Yes, there have been big tech employers including IBM, Intel, and Microsoft that have laid off thousands of workers in recent months. But overall, when compared with other occupations, IT and other computer-related jobs haven't been hit nearly as hard. And yes, there's also been some recent good news about the college-level pipeline for young tech talent: for the first time since the dot-com boom, enrollment in undergrads majoring in computer science at U.S. universities this year has increased, with a new study by the Computing Research Association pegging that increase at 6.2%. But those young people are still in college, and it will take a few years for them to enter the employment market, not to mention gain real-world experience working with the technologies your business will likely want to deploy sooner rather than later.
So, the question is this: Once you get the go-ahead to pursue new business-technology initiatives, do you have the bench strength to move aggressively? This is a critical issue because I would guess your IT head count has been falling a bit lately, whether through actual cuts or attrition, with very little if any new hiring going on. At the same time, much of the tech hiring that recruiters say is still occurring is focused around skill sets that have traditionally been in short supply: enterprise architecture, security, database administration, and even some SAP talent.
"There's been a lot of vendor consolidation -- we've got about a dozen customers short in what they need for SAP skills," says Michael Kirven, co-founder of Bluewolf, an IT consulting and staffing firm on the East Coast. This observation about SAP skills continuing to be sought-after despite the economy also is repeated in a new report about the SAP ecosystem from market research and consulting firm Pierre Audoin Consultants. The PAC study said this:
"The new architecture behind SAP has also changed the requirements that need to be fulfilled by individual consultants. While in mature SAP markets, demand for ever-higher qualifications and expert know-how is high, also in times of recession, more broadly qualified SAP consultants are needed in less mature markets."
If you take an inventory of the skills your IT team has, and then spend some time thinking about the skills you're likely lacking for projects coming post-recession, you've probably begun to consider how you can prepare some of those folks to make the transition into new projects. What skills do they need to learn or brush up on? If training money is tight (how about nonexistent?), what kinds of low-cost career development can you offer your most promising players?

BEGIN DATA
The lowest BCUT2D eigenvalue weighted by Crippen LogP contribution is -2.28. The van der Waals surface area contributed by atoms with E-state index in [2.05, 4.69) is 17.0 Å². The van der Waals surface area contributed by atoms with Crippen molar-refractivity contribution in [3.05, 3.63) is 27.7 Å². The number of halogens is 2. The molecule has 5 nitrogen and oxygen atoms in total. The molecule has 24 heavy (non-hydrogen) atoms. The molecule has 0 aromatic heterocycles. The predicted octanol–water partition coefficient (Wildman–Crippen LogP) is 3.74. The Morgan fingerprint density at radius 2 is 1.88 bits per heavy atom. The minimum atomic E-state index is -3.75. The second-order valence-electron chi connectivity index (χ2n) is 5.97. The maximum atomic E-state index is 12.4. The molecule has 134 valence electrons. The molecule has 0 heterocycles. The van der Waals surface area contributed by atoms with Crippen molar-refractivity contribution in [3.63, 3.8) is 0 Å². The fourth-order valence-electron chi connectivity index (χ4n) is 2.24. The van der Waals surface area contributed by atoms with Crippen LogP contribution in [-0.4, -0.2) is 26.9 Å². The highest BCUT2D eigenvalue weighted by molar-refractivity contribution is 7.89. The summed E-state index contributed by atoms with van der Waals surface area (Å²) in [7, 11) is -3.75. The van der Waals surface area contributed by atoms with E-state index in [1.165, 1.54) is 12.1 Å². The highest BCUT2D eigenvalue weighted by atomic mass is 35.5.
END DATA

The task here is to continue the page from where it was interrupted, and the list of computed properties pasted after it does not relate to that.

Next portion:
And then there's the old puzzle of mentoring: everyone agrees it's a good idea, but few companies have figured out how to do it meaningfully and effectively. But they'd better start figuring it out because it's extremely important to the Gen Y workforce. Meagan Johnson, a partner at consulting firm Johnson Training Group, says younger workers today are "hungry for mentoring relationships."
Gary Henning, a senior regional VP at IT staffing firm Robert Half Technology, says the best advice he has for employers right now is this: "Hold on to your most talented people -- it's not easy to find good people and it will be harder to hold them when others want them, too." When those people leave, "they take a lot of knowledge out the door, and that takes years to replace," he says.
As has long been the case, it's painstaking work to retain, train, and artfully deploy your best people. But considering the alternatives that this global economic downturn has presented -- mass layoffs -- that's suddenly not such a bad problem to have.